There has been some updated work on the program, and details can be found at the Historical Williamsburg Living Narrative blog. You’ll be able to download a version of the program to compare navigation functionality with the map of locations. You’re invited to perform quality assurance testing!
Tag Archives: Colonial Williamsburg
(Note: a version of this post is also on the Historical Williamsburg Living Narrative blog.)
I was quite pleased when I was contacted by Emily Short about the Historical Williamsburg Living Narrative. For those of us engaged in authoring Interactive Fiction, attracting the attention of Emily is a very gratifying experience. Emily has won multiple IF competition awards for many of her games including Galatea, Savoir-Faire, and Floatpoint (just to name a few). As it turns out, Emily was interested in the concept of my Williamsburg project, and she offered me an opportunity for an interview which she would publish on her blog, Emily Short’s Interactive Storytelling.
You can go directly to the interview by clicking on this link. I think the interview turned out well, but I’m biased regarding the topic. So be sure to read it yourself. Emily found the connection between my project and education to merit exploration, so several of her questions and my answers deal with topics such as learning objectives, assessment, and finding ways to make IF more accessible for teachers (an area that intersects with my doctoral research).
The project is well on its way to reaching the funding goal I set for it on Kickstarter. Ultimately, I would quite enjoy building a series of these historical IF games for use in the teaching and learning environment. However, first things first; I’ll see how it goes with this project and the funding needed to get off the ground. Please feel free to click here and go directly to the Kickstarter project page to see where it stands as the deadline approaches.
Gameindustry.biz online has a brief article stating that Brian Fargo, founder of Interplay, will fund a sequel to the RPG game Wasteland using Kickstarter, and over the past few days his Twitter feed has revealed his thinking around the crowdsourcing model, with implications for the level of freedom developers would have not having to take publisher money to get the job done. The potential for innovation (and not having to always go the “safe” route) is tremendous. To individuals and smaller game design companies, this is very appealing, and for those of us that have been developing computer games since the late 1970s, this really has the feel of “garage development.” I’m looking to jumping (back) into development with my Williamsburg Interactive Fiction game project. It’s a humble reboot for me, but it takes me back to the pre Infocom days, when Scott Adams games on cassette tapes were all the rage.
A little off the beaten path (though still in keeping with my blog’s thematic underpinnings of learning through play), I was pleased to find out recently that a project idea that I pitched to Kickstarter was accepted, and that I can now start raising funds through the Kickstarter.com website. If you’re not familiar with Kickstarter, it is self-billed as “A New Way to Fund & Follow Creativity.” Basically, Kickstarter is a crowdsourcing website that allows a person with an idea to obtain funding in the form of contributions (not investment), with payback to the contributors taking the form of things produced by the project itself–like copies of a book, signed and numbered photographs, or free downloads of computer software. The projects themselves are creative endeavors such as photo books, board games, narrative films, musical performances, and so on.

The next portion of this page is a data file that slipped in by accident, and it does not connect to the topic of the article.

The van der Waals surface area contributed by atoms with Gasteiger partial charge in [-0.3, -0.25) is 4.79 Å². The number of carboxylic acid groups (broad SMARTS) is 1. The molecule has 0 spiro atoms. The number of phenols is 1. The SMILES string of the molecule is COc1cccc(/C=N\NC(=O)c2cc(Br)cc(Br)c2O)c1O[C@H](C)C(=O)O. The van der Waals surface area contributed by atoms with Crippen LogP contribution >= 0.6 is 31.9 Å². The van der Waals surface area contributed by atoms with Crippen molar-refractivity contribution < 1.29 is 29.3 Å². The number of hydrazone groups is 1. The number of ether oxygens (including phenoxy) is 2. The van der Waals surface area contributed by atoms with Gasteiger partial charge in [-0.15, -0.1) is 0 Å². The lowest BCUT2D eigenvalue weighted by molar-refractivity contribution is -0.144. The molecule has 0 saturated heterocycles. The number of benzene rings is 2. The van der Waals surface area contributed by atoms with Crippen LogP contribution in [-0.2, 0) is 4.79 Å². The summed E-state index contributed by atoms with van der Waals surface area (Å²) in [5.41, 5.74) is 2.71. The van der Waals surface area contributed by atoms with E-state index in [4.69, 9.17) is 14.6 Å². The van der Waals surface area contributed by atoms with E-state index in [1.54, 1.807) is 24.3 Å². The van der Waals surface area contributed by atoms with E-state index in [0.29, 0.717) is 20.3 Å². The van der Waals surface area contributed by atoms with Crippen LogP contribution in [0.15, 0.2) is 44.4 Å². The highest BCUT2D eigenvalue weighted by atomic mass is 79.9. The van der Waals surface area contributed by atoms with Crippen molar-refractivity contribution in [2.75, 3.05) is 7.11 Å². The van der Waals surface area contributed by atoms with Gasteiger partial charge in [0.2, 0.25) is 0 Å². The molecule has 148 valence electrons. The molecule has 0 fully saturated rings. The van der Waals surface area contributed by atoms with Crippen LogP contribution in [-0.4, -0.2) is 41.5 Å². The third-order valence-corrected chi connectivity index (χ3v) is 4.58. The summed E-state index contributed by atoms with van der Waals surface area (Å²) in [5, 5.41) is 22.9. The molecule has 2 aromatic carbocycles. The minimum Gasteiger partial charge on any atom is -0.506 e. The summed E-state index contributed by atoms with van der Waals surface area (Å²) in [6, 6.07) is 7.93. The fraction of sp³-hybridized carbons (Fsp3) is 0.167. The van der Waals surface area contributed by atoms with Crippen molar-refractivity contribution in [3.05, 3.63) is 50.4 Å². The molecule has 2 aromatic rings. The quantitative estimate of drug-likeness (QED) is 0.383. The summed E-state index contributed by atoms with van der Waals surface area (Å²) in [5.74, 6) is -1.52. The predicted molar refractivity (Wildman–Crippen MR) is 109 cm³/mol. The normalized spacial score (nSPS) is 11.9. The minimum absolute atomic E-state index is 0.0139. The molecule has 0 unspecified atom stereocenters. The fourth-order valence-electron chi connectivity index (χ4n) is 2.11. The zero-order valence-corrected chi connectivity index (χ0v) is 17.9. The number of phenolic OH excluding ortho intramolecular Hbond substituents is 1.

The project I pitched is something I call the “Historical Williamsburg Living Narrative,” and my idea is to develop a work of Interactive Fiction that documents several aspects of historical Williamsburg. The Interactive Fiction framework will allow people to play the role of a character living in the time period leading to the independence of the original 13 colonies from England. The following is part of my pitch:
Imagine Interactive Fiction crafted around real places and people in history, where not only can a person read about settings and events, but the person can be a part of the unfolding story as an actual character. The intent of the Historical Williamsburg Living Narrative project is to build the geography, culture, and characters from the years surrounding the birth of the United States in Williamsburg, Virginia, using the literary format of Interactive Fiction. This three-phase project will include the development of functional maps, the architecture of the historic buildings, and interaction with significant characters such as Patrick Henry and George Washington. Each phase is a project milestone, completion coming 150 days after start.
So now I’m on the hook to develop my Interactive Fiction program. Appropriately, this project also has a connection to my doctorate program and dissertation topic, so I will be killing multiple birds with a single (or at least a few) stone(s). Obviously, the success of my Kickstarter endeavor will be dependent upon my funding goal being met. For this, I will be relying heavily on my social media network, which includes the readers of this blog. Keep watching this space! Soon you’ll see the announcement opening up the funding window for the project. It is my sincere hope that many of you will see value in my project and decide to contribute!
UPDATE March 1, 2012: “Colonial Williamsburg” is a registered trademark of The Colonial Williamsburg Foundation. I have changed references from “Colonial Williamsburg” to “Historical Williamsburg” in this post.